U.S. Trade Deficit Takes a JUMP!
It appears an unexpected jump in the U.S. trade deficit is an indication that the economy may be in for a bit of a slowdown in the first quarter. The trade deficit increased to near a five-year high this past January.
The Commerce Department said on Tuesday that the trade gap increased 9.6 percent to $48.5 BILLION. This number was also buoyed by imports led by cell phones and automobiles. That was the highest level since March 2012. When adjusted for inflation, the trade deficit rose to $65.3 BILLION from $62.0 BILLION in December 2016.
1st Quarter Questions?
Inflation adjusted imports and exports were the highest on record in January. While this indicated that domestic demand was improving and stronger economic growth among U.S. trading partners was gaining some vitality, the larger trade deficit suggests trade could again have a negative impact on first quarter growth for 2017.
Housing starts, consumer spending and pre-construction expenditures are indicators that the economy is still struggling to regain momentum early in the first quarter….especially once you consider GDP growth slowed to a 1.9 percent annualized rate in the final three months of 2016.
GDP in the fourth quarter was cut by 1.7% due to trade. Once the trade data was released, the Atlanta Federal Reserve slashed its first-quarter GDP estimates by five-tenths of a point….lowering expectations to a dry 1.3%.
Currently the USD is little changed in trading against the standard basket of currencies, while prices for U.S. government bonds have slipped of late.
Oil & Imports….
The price of imported oil was averaging around $43.94 per barrel of sweet crude in January. This would have been the highest set price for crude since August 2015…pushing the value of petroleum imports to a two-year high. Imports of cell phones and other household goods also rose to $1.0 BILLION, while automobile imports also touched record highs.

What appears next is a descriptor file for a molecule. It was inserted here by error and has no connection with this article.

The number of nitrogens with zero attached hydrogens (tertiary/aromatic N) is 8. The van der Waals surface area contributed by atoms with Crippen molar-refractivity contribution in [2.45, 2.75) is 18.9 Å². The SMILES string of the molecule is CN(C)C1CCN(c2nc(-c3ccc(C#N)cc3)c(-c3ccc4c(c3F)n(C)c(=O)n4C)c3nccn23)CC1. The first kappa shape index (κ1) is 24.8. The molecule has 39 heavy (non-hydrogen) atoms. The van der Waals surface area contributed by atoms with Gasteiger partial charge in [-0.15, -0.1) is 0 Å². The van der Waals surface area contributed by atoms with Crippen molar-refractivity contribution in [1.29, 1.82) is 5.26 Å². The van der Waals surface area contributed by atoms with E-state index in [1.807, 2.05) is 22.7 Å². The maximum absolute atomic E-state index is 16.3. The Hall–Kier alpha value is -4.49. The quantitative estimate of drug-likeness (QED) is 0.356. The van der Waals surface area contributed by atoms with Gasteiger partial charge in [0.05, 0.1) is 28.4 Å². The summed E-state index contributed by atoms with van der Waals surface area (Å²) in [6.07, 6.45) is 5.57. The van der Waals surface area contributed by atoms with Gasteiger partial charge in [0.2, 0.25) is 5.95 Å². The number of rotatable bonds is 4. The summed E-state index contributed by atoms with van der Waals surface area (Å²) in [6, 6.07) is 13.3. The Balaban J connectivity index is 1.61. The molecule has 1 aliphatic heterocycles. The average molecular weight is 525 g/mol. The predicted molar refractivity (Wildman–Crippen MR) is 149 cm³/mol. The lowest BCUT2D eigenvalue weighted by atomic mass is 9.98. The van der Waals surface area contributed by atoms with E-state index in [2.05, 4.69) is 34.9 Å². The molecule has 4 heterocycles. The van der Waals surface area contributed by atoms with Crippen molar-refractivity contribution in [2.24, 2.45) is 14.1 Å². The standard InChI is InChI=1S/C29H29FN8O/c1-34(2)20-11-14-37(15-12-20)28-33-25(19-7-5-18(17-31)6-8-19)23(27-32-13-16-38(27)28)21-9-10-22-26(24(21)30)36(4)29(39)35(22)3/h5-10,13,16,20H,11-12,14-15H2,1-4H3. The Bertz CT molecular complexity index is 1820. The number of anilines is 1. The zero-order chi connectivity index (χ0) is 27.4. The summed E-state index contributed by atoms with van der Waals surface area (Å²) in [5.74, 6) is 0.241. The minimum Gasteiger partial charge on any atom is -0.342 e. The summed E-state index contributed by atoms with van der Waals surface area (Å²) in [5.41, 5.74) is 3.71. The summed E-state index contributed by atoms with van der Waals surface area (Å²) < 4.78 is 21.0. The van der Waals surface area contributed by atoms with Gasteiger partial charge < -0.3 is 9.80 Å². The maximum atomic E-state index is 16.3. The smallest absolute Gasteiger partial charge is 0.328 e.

China has accounted for the bulk of most imports, providing $41.4 BILLION worth of products for the month of January. This was an increase of 5.1% from December. There were also strong gains in the imports of industrial supplies and materials as well as capital goods on the balance sheet.
The exports of goods and services climbed 0.6 percent to $192.1 BILLION, the highest level since December 2014. They were supported by shipments of industrial supplies and materials, which also hit their highest level in over two years.
When you consider the overall effect of the collated data for January, it is apparent that the new Administration has a much greater challenge ahead of it than initially anticipated. The current negative numbers for the trade deficit for the first month of 2017 seem to have a dampening effect on the “Great Expectations,” the new Administration has alluded to.
It appears as though it will require much greater scrutiny for foreign currency traders as well as those who work in the import- export industry through the next several months. As the new trade policies of the Trump White House are released and old, established trade policies are reviewed….a great deal of uncertainty may exist for the foreseeable future.
It is specifically for these reasons that working with a company that you can trust to keep a finger on the pulse of these indicators are more important than ever. At MosaicaFX we are available for consultation at your convenience. Let us assist you in these uncertain times to secure your profits and navigate these choppy waters.